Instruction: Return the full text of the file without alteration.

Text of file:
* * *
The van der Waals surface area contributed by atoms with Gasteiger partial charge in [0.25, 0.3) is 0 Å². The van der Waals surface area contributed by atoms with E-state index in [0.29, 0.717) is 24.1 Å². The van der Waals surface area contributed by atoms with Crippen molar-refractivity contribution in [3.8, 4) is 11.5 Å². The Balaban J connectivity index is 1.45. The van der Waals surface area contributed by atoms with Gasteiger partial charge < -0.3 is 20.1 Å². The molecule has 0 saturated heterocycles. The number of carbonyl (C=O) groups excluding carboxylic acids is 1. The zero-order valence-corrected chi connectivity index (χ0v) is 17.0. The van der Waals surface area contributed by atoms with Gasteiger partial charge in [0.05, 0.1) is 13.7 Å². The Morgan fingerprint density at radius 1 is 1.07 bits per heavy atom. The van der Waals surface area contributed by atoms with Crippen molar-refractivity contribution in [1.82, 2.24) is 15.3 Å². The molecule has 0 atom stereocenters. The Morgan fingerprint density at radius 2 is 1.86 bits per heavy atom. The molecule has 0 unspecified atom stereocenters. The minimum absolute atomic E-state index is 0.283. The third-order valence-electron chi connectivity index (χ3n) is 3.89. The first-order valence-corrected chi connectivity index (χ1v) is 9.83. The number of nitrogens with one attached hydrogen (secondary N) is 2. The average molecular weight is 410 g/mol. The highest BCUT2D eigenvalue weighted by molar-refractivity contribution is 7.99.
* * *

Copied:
The van der Waals surface area contributed by atoms with Gasteiger partial charge in [0.25, 0.3) is 0 Å². The van der Waals surface area contributed by atoms with E-state index in [0.29, 0.717) is 24.1 Å². The van der Waals surface area contributed by atoms with Crippen molar-refractivity contribution in [3.8, 4) is 11.5 Å². The Balaban J connectivity index is 1.45. The van der Waals surface area contributed by atoms with Gasteiger partial charge < -0.3 is 20.1 Å². The molecule has 0 saturated heterocycles. The number of carbonyl (C=O) groups excluding carboxylic acids is 1. The zero-order valence-corrected chi connectivity index (χ0v) is 17.0. The van der Waals surface area contributed by atoms with Gasteiger partial charge in [0.05, 0.1) is 13.7 Å². The Morgan fingerprint density at radius 1 is 1.07 bits per heavy atom. The van der Waals surface area contributed by atoms with Crippen molar-refractivity contribution in [1.82, 2.24) is 15.3 Å². The molecule has 0 atom stereocenters. The Morgan fingerprint density at radius 2 is 1.86 bits per heavy atom. The molecule has 0 unspecified atom stereocenters. The minimum absolute atomic E-state index is 0.283. The third-order valence-electron chi connectivity index (χ3n) is 3.89. The first-order valence-corrected chi connectivity index (χ1v) is 9.83. The number of nitrogens with one attached hydrogen (secondary N) is 2. The average molecular weight is 410 g/mol. The highest BCUT2D eigenvalue weighted by molar-refractivity contribution is 7.99.